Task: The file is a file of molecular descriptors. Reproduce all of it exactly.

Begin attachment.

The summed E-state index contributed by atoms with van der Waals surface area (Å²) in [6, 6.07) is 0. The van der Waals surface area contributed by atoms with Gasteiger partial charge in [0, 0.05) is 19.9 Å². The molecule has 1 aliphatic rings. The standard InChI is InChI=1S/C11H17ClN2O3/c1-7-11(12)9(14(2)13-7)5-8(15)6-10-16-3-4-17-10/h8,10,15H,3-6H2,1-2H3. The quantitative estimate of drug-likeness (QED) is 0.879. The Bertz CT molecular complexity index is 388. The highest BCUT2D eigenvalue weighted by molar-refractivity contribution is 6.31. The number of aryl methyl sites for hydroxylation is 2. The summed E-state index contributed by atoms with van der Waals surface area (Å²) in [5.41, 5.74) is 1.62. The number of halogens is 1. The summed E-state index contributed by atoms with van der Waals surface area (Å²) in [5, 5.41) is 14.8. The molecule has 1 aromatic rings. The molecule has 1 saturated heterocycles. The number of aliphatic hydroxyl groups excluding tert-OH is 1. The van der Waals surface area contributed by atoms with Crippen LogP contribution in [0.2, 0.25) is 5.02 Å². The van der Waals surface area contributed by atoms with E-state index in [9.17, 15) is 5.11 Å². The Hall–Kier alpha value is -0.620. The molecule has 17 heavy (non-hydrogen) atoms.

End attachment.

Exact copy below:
The summed E-state index contributed by atoms with van der Waals surface area (Å²) in [6, 6.07) is 0. The van der Waals surface area contributed by atoms with Gasteiger partial charge in [0, 0.05) is 19.9 Å². The molecule has 1 aliphatic rings. The standard InChI is InChI=1S/C11H17ClN2O3/c1-7-11(12)9(14(2)13-7)5-8(15)6-10-16-3-4-17-10/h8,10,15H,3-6H2,1-2H3. The quantitative estimate of drug-likeness (QED) is 0.879. The Bertz CT molecular complexity index is 388. The highest BCUT2D eigenvalue weighted by molar-refractivity contribution is 6.31. The number of aryl methyl sites for hydroxylation is 2. The summed E-state index contributed by atoms with van der Waals surface area (Å²) in [5.41, 5.74) is 1.62. The number of halogens is 1. The summed E-state index contributed by atoms with van der Waals surface area (Å²) in [5, 5.41) is 14.8. The molecule has 1 aromatic rings. The molecule has 1 saturated heterocycles. The number of aliphatic hydroxyl groups excluding tert-OH is 1. The van der Waals surface area contributed by atoms with Crippen LogP contribution in [0.2, 0.25) is 5.02 Å². The van der Waals surface area contributed by atoms with E-state index in [9.17, 15) is 5.11 Å². The Hall–Kier alpha value is -0.620. The molecule has 17 heavy (non-hydrogen) atoms.